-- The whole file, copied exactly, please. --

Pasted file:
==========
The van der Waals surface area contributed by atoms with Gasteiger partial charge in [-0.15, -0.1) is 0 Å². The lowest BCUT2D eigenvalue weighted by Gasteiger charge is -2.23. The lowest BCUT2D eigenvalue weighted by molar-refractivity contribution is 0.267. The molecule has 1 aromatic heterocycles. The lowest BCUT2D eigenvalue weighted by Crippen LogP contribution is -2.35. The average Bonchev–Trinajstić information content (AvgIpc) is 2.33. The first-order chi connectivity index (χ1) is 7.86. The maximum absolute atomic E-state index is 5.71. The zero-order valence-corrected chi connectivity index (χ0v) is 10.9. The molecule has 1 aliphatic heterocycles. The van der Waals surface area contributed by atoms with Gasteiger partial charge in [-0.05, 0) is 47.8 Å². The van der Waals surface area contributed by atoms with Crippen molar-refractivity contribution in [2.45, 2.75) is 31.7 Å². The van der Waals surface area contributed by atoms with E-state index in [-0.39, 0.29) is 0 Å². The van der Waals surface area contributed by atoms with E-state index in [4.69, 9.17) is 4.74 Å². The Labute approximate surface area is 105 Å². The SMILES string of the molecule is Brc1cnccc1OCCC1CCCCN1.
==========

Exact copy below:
The van der Waals surface area contributed by atoms with Gasteiger partial charge in [-0.15, -0.1) is 0 Å². The lowest BCUT2D eigenvalue weighted by Gasteiger charge is -2.23. The lowest BCUT2D eigenvalue weighted by molar-refractivity contribution is 0.267. The molecule has 1 aromatic heterocycles. The lowest BCUT2D eigenvalue weighted by Crippen LogP contribution is -2.35. The average Bonchev–Trinajstić information content (AvgIpc) is 2.33. The first-order chi connectivity index (χ1) is 7.86. The maximum absolute atomic E-state index is 5.71. The zero-order valence-corrected chi connectivity index (χ0v) is 10.9. The molecule has 1 aliphatic heterocycles. The van der Waals surface area contributed by atoms with Gasteiger partial charge in [-0.05, 0) is 47.8 Å². The van der Waals surface area contributed by atoms with Crippen molar-refractivity contribution in [2.45, 2.75) is 31.7 Å². The van der Waals surface area contributed by atoms with E-state index in [-0.39, 0.29) is 0 Å². The van der Waals surface area contributed by atoms with E-state index in [4.69, 9.17) is 4.74 Å². The Labute approximate surface area is 105 Å². The SMILES string of the molecule is Brc1cnccc1OCCC1CCCCN1.